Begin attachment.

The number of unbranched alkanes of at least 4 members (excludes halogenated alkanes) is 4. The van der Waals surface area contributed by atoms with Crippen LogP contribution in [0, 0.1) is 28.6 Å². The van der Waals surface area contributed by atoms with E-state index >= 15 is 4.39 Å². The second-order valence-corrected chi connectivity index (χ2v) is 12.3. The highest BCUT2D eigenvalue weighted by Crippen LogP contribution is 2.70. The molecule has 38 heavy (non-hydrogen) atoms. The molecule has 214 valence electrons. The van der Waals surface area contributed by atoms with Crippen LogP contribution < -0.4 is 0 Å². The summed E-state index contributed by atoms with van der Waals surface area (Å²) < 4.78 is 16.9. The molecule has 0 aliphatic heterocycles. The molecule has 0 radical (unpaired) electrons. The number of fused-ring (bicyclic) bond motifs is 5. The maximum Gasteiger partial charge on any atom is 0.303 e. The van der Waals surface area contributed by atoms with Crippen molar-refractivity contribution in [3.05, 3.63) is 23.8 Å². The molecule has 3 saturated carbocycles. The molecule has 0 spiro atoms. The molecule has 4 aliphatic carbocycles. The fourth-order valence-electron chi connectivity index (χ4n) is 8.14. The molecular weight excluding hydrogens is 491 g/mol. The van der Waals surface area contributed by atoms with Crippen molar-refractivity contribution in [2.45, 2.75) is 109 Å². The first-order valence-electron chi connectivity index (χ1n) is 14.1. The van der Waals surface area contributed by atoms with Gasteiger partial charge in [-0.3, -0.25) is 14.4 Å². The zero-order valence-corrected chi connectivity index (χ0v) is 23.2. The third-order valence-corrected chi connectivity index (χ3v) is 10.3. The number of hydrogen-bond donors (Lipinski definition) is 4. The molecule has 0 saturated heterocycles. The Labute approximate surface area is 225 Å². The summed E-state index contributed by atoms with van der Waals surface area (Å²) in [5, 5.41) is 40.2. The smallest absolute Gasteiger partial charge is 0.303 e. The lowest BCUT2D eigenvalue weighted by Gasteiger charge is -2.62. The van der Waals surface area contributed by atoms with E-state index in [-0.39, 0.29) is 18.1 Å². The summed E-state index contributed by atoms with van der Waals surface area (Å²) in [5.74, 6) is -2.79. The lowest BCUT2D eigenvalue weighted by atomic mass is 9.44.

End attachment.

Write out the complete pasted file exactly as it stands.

The number of unbranched alkanes of at least 4 members (excludes halogenated alkanes) is 4. The van der Waals surface area contributed by atoms with Crippen LogP contribution in [0, 0.1) is 28.6 Å². The van der Waals surface area contributed by atoms with E-state index >= 15 is 4.39 Å². The second-order valence-corrected chi connectivity index (χ2v) is 12.3. The highest BCUT2D eigenvalue weighted by Crippen LogP contribution is 2.70. The molecule has 38 heavy (non-hydrogen) atoms. The molecule has 214 valence electrons. The van der Waals surface area contributed by atoms with Crippen LogP contribution < -0.4 is 0 Å². The summed E-state index contributed by atoms with van der Waals surface area (Å²) < 4.78 is 16.9. The molecule has 0 aliphatic heterocycles. The molecule has 0 radical (unpaired) electrons. The number of fused-ring (bicyclic) bond motifs is 5. The maximum Gasteiger partial charge on any atom is 0.303 e. The van der Waals surface area contributed by atoms with Crippen molar-refractivity contribution in [3.05, 3.63) is 23.8 Å². The molecule has 3 saturated carbocycles. The molecule has 0 spiro atoms. The molecule has 4 aliphatic carbocycles. The fourth-order valence-electron chi connectivity index (χ4n) is 8.14. The molecular weight excluding hydrogens is 491 g/mol. The van der Waals surface area contributed by atoms with Crippen molar-refractivity contribution in [2.45, 2.75) is 109 Å². The first-order valence-electron chi connectivity index (χ1n) is 14.1. The van der Waals surface area contributed by atoms with Gasteiger partial charge in [-0.3, -0.25) is 14.4 Å². The zero-order valence-corrected chi connectivity index (χ0v) is 23.2. The third-order valence-corrected chi connectivity index (χ3v) is 10.3. The number of hydrogen-bond donors (Lipinski definition) is 4. The molecule has 0 saturated heterocycles. The Labute approximate surface area is 225 Å². The summed E-state index contributed by atoms with van der Waals surface area (Å²) in [5, 5.41) is 40.2. The smallest absolute Gasteiger partial charge is 0.303 e. The lowest BCUT2D eigenvalue weighted by Gasteiger charge is -2.62. The van der Waals surface area contributed by atoms with E-state index in [-0.39, 0.29) is 18.1 Å². The summed E-state index contributed by atoms with van der Waals surface area (Å²) in [5.74, 6) is -2.79. The lowest BCUT2D eigenvalue weighted by atomic mass is 9.44.